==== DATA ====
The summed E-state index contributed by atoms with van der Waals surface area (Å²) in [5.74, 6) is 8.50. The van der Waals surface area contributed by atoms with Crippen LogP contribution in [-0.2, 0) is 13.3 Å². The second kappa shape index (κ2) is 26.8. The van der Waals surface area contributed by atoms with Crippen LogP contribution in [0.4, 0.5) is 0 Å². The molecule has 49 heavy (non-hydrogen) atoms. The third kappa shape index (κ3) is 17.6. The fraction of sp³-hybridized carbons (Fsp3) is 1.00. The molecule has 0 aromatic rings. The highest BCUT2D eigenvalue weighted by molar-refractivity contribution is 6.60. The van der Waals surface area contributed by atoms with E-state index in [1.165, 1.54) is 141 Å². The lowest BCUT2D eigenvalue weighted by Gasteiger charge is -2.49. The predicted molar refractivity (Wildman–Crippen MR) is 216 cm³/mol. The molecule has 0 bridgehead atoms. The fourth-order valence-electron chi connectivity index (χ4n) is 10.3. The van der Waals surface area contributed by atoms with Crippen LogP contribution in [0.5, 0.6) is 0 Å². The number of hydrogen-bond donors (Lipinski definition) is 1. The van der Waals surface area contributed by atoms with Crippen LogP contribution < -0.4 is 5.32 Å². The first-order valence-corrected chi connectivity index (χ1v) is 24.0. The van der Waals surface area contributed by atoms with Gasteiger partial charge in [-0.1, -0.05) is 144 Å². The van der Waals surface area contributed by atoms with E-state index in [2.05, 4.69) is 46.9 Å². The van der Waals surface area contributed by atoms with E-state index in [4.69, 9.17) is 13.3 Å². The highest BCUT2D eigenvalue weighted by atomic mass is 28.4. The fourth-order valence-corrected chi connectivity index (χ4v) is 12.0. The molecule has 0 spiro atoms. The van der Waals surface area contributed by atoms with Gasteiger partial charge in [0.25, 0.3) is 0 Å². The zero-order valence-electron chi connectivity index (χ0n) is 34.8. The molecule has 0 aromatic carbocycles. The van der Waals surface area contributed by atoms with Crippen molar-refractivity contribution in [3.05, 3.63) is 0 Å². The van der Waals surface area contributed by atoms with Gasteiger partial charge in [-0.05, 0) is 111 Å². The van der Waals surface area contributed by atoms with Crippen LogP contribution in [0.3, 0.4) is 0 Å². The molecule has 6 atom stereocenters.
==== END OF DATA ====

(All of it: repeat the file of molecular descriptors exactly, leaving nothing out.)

The summed E-state index contributed by atoms with van der Waals surface area (Å²) in [5.74, 6) is 8.50. The van der Waals surface area contributed by atoms with Crippen LogP contribution in [-0.2, 0) is 13.3 Å². The second kappa shape index (κ2) is 26.8. The van der Waals surface area contributed by atoms with Crippen LogP contribution in [0.4, 0.5) is 0 Å². The molecule has 49 heavy (non-hydrogen) atoms. The third kappa shape index (κ3) is 17.6. The fraction of sp³-hybridized carbons (Fsp3) is 1.00. The molecule has 0 aromatic rings. The highest BCUT2D eigenvalue weighted by molar-refractivity contribution is 6.60. The van der Waals surface area contributed by atoms with E-state index in [1.165, 1.54) is 141 Å². The lowest BCUT2D eigenvalue weighted by Gasteiger charge is -2.49. The predicted molar refractivity (Wildman–Crippen MR) is 216 cm³/mol. The molecule has 0 bridgehead atoms. The fourth-order valence-electron chi connectivity index (χ4n) is 10.3. The van der Waals surface area contributed by atoms with Crippen LogP contribution in [0.5, 0.6) is 0 Å². The number of hydrogen-bond donors (Lipinski definition) is 1. The van der Waals surface area contributed by atoms with Crippen LogP contribution < -0.4 is 5.32 Å². The first-order valence-corrected chi connectivity index (χ1v) is 24.0. The van der Waals surface area contributed by atoms with Gasteiger partial charge in [-0.1, -0.05) is 144 Å². The van der Waals surface area contributed by atoms with E-state index in [2.05, 4.69) is 46.9 Å². The van der Waals surface area contributed by atoms with E-state index in [4.69, 9.17) is 13.3 Å². The highest BCUT2D eigenvalue weighted by atomic mass is 28.4. The fourth-order valence-corrected chi connectivity index (χ4v) is 12.0. The molecule has 0 spiro atoms. The van der Waals surface area contributed by atoms with Gasteiger partial charge in [0.25, 0.3) is 0 Å². The zero-order valence-electron chi connectivity index (χ0n) is 34.8. The molecule has 0 aromatic carbocycles. The van der Waals surface area contributed by atoms with Crippen molar-refractivity contribution in [3.05, 3.63) is 0 Å². The van der Waals surface area contributed by atoms with Gasteiger partial charge in [-0.05, 0) is 111 Å². The van der Waals surface area contributed by atoms with Crippen LogP contribution in [0.3, 0.4) is 0 Å². The molecule has 6 atom stereocenters.